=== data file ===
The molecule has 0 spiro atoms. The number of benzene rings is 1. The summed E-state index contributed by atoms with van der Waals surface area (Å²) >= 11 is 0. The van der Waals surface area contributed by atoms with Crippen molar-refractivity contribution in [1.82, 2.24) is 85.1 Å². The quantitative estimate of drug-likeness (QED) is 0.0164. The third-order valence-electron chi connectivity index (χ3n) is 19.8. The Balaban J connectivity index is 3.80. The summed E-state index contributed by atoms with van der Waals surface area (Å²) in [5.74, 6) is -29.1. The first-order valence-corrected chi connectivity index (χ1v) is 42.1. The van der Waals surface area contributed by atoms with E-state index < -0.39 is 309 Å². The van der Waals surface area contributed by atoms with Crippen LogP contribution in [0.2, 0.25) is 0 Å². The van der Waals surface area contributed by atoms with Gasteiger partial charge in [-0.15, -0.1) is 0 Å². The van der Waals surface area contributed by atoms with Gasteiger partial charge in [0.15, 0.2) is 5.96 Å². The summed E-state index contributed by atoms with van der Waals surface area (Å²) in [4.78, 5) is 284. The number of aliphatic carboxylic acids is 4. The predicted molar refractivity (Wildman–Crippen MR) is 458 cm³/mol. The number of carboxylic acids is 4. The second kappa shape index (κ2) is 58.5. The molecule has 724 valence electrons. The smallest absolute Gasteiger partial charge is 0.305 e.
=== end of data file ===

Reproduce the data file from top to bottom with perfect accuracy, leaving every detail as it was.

The molecule has 0 spiro atoms. The number of benzene rings is 1. The summed E-state index contributed by atoms with van der Waals surface area (Å²) >= 11 is 0. The van der Waals surface area contributed by atoms with Crippen molar-refractivity contribution in [1.82, 2.24) is 85.1 Å². The quantitative estimate of drug-likeness (QED) is 0.0164. The third-order valence-electron chi connectivity index (χ3n) is 19.8. The Balaban J connectivity index is 3.80. The summed E-state index contributed by atoms with van der Waals surface area (Å²) in [5.74, 6) is -29.1. The first-order valence-corrected chi connectivity index (χ1v) is 42.1. The van der Waals surface area contributed by atoms with E-state index < -0.39 is 309 Å². The van der Waals surface area contributed by atoms with Crippen LogP contribution in [0.2, 0.25) is 0 Å². The van der Waals surface area contributed by atoms with Gasteiger partial charge in [-0.15, -0.1) is 0 Å². The van der Waals surface area contributed by atoms with Gasteiger partial charge in [0.15, 0.2) is 5.96 Å². The summed E-state index contributed by atoms with van der Waals surface area (Å²) in [4.78, 5) is 284. The number of aliphatic carboxylic acids is 4. The predicted molar refractivity (Wildman–Crippen MR) is 458 cm³/mol. The number of carboxylic acids is 4. The second kappa shape index (κ2) is 58.5. The molecule has 724 valence electrons. The smallest absolute Gasteiger partial charge is 0.305 e.